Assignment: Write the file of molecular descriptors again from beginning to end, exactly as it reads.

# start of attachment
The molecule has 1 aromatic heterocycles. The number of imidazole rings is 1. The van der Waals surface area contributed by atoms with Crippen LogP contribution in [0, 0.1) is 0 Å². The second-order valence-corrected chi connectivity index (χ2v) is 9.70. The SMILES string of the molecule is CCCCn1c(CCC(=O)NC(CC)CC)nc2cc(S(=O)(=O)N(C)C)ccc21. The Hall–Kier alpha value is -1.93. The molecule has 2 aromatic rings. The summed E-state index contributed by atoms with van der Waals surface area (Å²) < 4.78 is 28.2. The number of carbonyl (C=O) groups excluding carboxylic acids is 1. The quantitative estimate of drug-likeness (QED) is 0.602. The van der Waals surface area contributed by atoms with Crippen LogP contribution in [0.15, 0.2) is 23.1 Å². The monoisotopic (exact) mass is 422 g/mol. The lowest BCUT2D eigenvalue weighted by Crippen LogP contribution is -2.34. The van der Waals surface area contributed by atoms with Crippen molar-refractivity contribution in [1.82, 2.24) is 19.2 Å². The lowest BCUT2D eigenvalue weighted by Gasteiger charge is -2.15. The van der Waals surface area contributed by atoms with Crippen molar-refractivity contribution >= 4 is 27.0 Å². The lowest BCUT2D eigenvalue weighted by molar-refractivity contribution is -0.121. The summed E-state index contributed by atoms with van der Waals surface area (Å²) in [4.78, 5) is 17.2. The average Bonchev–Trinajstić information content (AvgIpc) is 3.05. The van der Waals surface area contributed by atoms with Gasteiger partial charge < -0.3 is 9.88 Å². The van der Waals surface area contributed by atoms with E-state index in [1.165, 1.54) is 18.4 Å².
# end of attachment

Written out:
The molecule has 1 aromatic heterocycles. The number of imidazole rings is 1. The van der Waals surface area contributed by atoms with Crippen LogP contribution in [0, 0.1) is 0 Å². The second-order valence-corrected chi connectivity index (χ2v) is 9.70. The SMILES string of the molecule is CCCCn1c(CCC(=O)NC(CC)CC)nc2cc(S(=O)(=O)N(C)C)ccc21. The Hall–Kier alpha value is -1.93. The molecule has 2 aromatic rings. The summed E-state index contributed by atoms with van der Waals surface area (Å²) < 4.78 is 28.2. The number of carbonyl (C=O) groups excluding carboxylic acids is 1. The quantitative estimate of drug-likeness (QED) is 0.602. The van der Waals surface area contributed by atoms with Crippen LogP contribution in [0.15, 0.2) is 23.1 Å². The monoisotopic (exact) mass is 422 g/mol. The lowest BCUT2D eigenvalue weighted by Crippen LogP contribution is -2.34. The van der Waals surface area contributed by atoms with Crippen molar-refractivity contribution in [1.82, 2.24) is 19.2 Å². The lowest BCUT2D eigenvalue weighted by Gasteiger charge is -2.15. The van der Waals surface area contributed by atoms with Crippen molar-refractivity contribution >= 4 is 27.0 Å². The lowest BCUT2D eigenvalue weighted by molar-refractivity contribution is -0.121. The summed E-state index contributed by atoms with van der Waals surface area (Å²) in [4.78, 5) is 17.2. The average Bonchev–Trinajstić information content (AvgIpc) is 3.05. The van der Waals surface area contributed by atoms with Gasteiger partial charge < -0.3 is 9.88 Å². The van der Waals surface area contributed by atoms with E-state index in [1.165, 1.54) is 18.4 Å².